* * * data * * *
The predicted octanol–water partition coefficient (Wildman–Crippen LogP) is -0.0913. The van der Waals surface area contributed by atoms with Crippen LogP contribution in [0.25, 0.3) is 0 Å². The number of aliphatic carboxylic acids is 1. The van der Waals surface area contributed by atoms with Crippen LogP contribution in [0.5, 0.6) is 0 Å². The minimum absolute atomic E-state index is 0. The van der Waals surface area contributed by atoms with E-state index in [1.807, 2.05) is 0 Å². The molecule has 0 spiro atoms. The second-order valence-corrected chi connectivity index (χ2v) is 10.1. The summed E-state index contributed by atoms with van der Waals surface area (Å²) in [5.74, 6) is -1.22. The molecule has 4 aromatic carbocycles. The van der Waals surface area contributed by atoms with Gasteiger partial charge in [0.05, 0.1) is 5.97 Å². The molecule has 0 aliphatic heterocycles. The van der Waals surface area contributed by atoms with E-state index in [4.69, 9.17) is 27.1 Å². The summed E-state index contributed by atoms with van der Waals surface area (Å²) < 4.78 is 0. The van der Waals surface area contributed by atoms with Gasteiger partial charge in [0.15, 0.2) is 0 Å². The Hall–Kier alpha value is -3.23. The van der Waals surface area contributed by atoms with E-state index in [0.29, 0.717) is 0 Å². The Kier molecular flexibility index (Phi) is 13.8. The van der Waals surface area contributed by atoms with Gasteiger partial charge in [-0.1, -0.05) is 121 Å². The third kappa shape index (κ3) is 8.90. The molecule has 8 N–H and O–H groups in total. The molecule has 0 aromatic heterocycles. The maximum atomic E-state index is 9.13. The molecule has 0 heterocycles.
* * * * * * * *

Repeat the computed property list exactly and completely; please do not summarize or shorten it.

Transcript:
The predicted octanol–water partition coefficient (Wildman–Crippen LogP) is -0.0913. The van der Waals surface area contributed by atoms with Crippen LogP contribution in [0.25, 0.3) is 0 Å². The number of aliphatic carboxylic acids is 1. The van der Waals surface area contributed by atoms with Crippen LogP contribution in [0.5, 0.6) is 0 Å². The minimum absolute atomic E-state index is 0. The van der Waals surface area contributed by atoms with E-state index in [1.807, 2.05) is 0 Å². The molecule has 0 spiro atoms. The second-order valence-corrected chi connectivity index (χ2v) is 10.1. The summed E-state index contributed by atoms with van der Waals surface area (Å²) in [5.74, 6) is -1.22. The molecule has 4 aromatic carbocycles. The van der Waals surface area contributed by atoms with Gasteiger partial charge in [0.05, 0.1) is 5.97 Å². The molecule has 0 aliphatic heterocycles. The van der Waals surface area contributed by atoms with E-state index in [4.69, 9.17) is 27.1 Å². The summed E-state index contributed by atoms with van der Waals surface area (Å²) < 4.78 is 0. The van der Waals surface area contributed by atoms with Gasteiger partial charge in [0.15, 0.2) is 0 Å². The Hall–Kier alpha value is -3.23. The van der Waals surface area contributed by atoms with E-state index in [0.29, 0.717) is 0 Å². The Kier molecular flexibility index (Phi) is 13.8. The van der Waals surface area contributed by atoms with Gasteiger partial charge in [-0.1, -0.05) is 121 Å². The third kappa shape index (κ3) is 8.90. The molecule has 8 N–H and O–H groups in total. The molecule has 0 aromatic heterocycles. The maximum atomic E-state index is 9.13. The molecule has 0 heterocycles.